Part I | Perception: people will believe vs. reality: people just don’t care
People will believe
People just don’t care
While there will be dozens of components to consider as we begin our risk management plan, the most vital is the people behind it. It can also be the most frustrating—people may not exactly be falling over themselves to volunteer for the team. Most people would agree that risk management is important, but there tends to be a lack of enthusiasm when it comes to building and implementation.
5 fresh perspectives: seeing the world differently
Why do we even need a fresh perspective on BCM?
As we grow and learn from our experiences, observations, and interactions with other people, we form frameworks that help us understand the world around us and give us cues as to how to respond or behave. These frameworks give us our own personal blueprint as to how and why things work.
For example, most people have automatically come to understand that when your phone rings, you answer it and say, “Hello?” When someone sneezes, it’s likely you’ll hear someone else say, “Bless you.” If you want to make an omelet, you need to break a few eggs. Et cetera.
The problem is, frameworks are built on individual experience. And sometimes we get it wrong. And when we get it wrong, we’re presented with challenges that are extremely difficult for us to understand and negotiate.
This is the first in a series of e-books that examines the typical ways we’ve found people think about risk management. A fresh perspective is important, as many of the frameworks we’ve built around the process—as well as the product—tend towards the negative. Our goal is to identify how and why we’ve developed these frameworks so we can do something about them.
How soon do you need to communicate after a crisis?
I was working with an executive team on a crisis scenario, when one of the leaders asked a question on crisis communication. He asked, “How soon do we need to communicate? 5 minutes, 10 minutes, 1 hour, 1 day, …?” He was looking for a precise number to evaluate a few past incidents that were on top of mind for everyone in the room. I gave the common answer, but right answer, of “it depends”. He gave a look of dissatisfaction and made a discrediting posture. I went on to share a few basic statistics from Daniel Diermier’s research (author of Reputation Rules) such as “online news stories suggest that the typical window is only eight hours; 20% of all news stories on a given issue are published within an eight-hour period; so forth.” Some time has passed since the exercise. After some thought, I want to provide executives with six (6) crisis characteristics to consider when determining when and how to communicate.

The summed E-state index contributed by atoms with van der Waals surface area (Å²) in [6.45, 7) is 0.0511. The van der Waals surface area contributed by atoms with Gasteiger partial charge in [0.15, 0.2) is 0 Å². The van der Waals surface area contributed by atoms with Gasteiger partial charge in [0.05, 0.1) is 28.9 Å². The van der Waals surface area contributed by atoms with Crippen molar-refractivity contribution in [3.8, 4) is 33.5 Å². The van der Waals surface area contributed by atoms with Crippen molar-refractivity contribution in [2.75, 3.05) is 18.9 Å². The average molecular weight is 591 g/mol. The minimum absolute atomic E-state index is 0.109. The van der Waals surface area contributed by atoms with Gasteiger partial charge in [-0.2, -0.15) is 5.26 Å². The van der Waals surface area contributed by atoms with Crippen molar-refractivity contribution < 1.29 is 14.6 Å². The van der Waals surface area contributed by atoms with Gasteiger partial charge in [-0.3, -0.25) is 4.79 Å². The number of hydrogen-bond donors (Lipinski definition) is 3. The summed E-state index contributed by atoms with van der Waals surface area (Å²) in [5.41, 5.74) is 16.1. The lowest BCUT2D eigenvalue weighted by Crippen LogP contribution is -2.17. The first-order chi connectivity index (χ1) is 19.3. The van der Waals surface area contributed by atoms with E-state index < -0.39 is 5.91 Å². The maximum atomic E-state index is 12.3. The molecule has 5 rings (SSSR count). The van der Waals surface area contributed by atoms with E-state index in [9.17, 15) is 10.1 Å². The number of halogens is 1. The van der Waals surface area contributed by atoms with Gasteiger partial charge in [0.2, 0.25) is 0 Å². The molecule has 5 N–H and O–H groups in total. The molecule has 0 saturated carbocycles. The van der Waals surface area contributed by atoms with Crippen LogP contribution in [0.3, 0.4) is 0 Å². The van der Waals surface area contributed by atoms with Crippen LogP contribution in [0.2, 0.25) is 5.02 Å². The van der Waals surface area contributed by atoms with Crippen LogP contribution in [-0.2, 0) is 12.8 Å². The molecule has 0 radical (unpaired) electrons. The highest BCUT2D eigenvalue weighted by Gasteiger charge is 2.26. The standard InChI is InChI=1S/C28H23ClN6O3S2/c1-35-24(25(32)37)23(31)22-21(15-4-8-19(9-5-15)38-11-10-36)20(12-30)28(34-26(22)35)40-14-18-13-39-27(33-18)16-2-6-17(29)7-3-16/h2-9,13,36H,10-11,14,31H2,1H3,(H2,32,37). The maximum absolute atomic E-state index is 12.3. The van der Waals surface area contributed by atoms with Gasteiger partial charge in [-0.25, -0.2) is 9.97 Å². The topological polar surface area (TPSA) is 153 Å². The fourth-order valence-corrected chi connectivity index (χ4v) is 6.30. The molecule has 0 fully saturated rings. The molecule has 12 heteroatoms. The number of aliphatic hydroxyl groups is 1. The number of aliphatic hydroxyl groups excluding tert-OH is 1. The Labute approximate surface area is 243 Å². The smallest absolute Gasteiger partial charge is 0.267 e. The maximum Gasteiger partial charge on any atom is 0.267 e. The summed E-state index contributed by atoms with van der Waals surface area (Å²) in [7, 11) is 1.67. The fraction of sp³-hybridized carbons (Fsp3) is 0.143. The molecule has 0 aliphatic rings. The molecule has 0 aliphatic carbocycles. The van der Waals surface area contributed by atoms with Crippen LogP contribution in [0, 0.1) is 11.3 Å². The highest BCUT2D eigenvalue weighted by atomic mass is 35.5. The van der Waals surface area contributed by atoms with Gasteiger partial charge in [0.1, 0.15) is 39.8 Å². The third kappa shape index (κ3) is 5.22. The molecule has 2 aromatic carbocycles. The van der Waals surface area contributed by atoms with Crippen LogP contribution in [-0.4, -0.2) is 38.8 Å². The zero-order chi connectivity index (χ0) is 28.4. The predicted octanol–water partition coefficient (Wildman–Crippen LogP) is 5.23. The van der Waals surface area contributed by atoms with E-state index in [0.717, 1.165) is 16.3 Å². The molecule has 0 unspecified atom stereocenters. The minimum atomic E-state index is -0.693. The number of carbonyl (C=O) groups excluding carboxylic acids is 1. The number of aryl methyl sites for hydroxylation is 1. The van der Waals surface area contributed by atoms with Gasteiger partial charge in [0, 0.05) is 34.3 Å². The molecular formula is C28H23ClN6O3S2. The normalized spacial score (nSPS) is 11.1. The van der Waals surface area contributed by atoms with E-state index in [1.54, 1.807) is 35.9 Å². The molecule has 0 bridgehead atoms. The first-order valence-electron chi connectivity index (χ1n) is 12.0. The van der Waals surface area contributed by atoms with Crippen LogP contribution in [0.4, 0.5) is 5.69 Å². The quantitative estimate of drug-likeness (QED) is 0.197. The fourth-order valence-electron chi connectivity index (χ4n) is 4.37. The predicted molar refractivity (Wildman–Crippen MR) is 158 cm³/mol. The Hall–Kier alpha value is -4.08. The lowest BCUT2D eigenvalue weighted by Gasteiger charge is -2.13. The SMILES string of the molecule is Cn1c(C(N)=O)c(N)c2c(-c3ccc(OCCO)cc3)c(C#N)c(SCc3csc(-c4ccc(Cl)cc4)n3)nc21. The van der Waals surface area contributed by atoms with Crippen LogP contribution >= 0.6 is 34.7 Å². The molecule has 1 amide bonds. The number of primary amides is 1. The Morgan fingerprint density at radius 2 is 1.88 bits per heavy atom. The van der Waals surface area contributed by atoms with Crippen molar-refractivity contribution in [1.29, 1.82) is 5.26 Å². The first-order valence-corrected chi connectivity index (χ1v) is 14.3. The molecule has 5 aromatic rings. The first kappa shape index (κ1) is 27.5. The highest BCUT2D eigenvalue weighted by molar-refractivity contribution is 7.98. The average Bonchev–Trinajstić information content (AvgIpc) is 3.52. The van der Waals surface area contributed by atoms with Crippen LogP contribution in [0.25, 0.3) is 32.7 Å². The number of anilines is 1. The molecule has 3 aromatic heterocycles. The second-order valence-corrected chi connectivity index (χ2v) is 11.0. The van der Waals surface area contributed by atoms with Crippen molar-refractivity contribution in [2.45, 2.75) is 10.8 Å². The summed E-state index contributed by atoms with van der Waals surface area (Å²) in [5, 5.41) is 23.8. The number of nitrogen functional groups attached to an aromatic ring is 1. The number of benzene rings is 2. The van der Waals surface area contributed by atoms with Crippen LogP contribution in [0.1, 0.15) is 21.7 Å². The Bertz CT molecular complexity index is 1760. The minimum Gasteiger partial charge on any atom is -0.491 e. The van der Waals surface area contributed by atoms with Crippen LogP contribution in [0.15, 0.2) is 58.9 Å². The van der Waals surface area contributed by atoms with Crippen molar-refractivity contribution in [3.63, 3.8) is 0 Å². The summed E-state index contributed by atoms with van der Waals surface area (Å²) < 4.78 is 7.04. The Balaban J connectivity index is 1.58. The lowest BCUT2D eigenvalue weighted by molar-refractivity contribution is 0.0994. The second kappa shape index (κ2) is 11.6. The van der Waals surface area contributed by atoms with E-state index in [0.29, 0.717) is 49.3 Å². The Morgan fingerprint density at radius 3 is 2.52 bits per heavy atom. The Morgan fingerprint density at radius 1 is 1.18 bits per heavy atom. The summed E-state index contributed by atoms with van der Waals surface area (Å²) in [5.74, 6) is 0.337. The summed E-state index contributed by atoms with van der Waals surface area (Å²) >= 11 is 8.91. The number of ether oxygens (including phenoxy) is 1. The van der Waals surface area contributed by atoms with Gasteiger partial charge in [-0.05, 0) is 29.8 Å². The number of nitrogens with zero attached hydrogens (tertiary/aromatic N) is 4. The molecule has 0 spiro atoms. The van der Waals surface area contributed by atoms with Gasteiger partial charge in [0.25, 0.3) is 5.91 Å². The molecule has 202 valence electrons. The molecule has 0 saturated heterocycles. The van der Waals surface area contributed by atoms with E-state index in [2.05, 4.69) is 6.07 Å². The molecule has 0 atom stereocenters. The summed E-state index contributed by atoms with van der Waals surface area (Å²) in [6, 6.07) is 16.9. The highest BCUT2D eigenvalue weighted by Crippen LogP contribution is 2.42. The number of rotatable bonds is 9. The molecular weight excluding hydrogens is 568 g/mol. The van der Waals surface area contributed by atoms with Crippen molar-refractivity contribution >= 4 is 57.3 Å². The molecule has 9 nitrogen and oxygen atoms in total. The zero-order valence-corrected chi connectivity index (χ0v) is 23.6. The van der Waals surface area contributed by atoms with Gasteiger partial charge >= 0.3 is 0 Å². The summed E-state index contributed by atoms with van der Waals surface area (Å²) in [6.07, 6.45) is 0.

Please join us at RIMS’ annual conference in San Diego, April 10-13, 2016. Lootok’s CEO and President, Sean Murphy, will be speaking at three separate events. The schedule for his sessions is listed below.
You can also get a sneak peak of Sean’s session on “Five Essential Crisis Management Capabilities” live on Twitter through RIMS live tweet chat. Join the conversation by following and using #RIMS16Chat on March 9, 2016 at 2:00pm EST.
What are the signs of an organization at risk for crises?
For some organizations, a crisis is the only catalyst for change.
Sharing a few thoughts on recognizing the signs of an organization at risk for crises. I have not performed a thorough analysis; however, I have a few reoccurring observations. I have observed three (3) common corporate attributes that lead to big corporate crises, which can be used to justify investments into our risk management programs—beyond credit, liquidity, and market risk:
Why are cyber threats on top of every executive’s mind?
Sharing a few thoughts on cyber security…
I was on the phone last week with a data visualization expert and author discussing visualization problem solving—basically, how to solve problems or at least understand problems with pictures (i.e., drawing pictures). He asked a question about cyber security: “Why is a cyber threat so scary? Isn’t it just another threat?” He was right… in part—cyber is another threat, just like infectious disease, civil unrest, flood, power outage, fire, war, or accident. While we use common frameworks and capabilities for threats such as command and control, situation awareness, threat intelligence, common operating picture, common ground, and so forth, each threat has unique characteristics we need to consider. Why is cyber security on the top of every executive’s mind? It comes down to six (6) characteristics of a cyber threat:
There’s a mnemonic for these six (6) characteristics: “is wild.”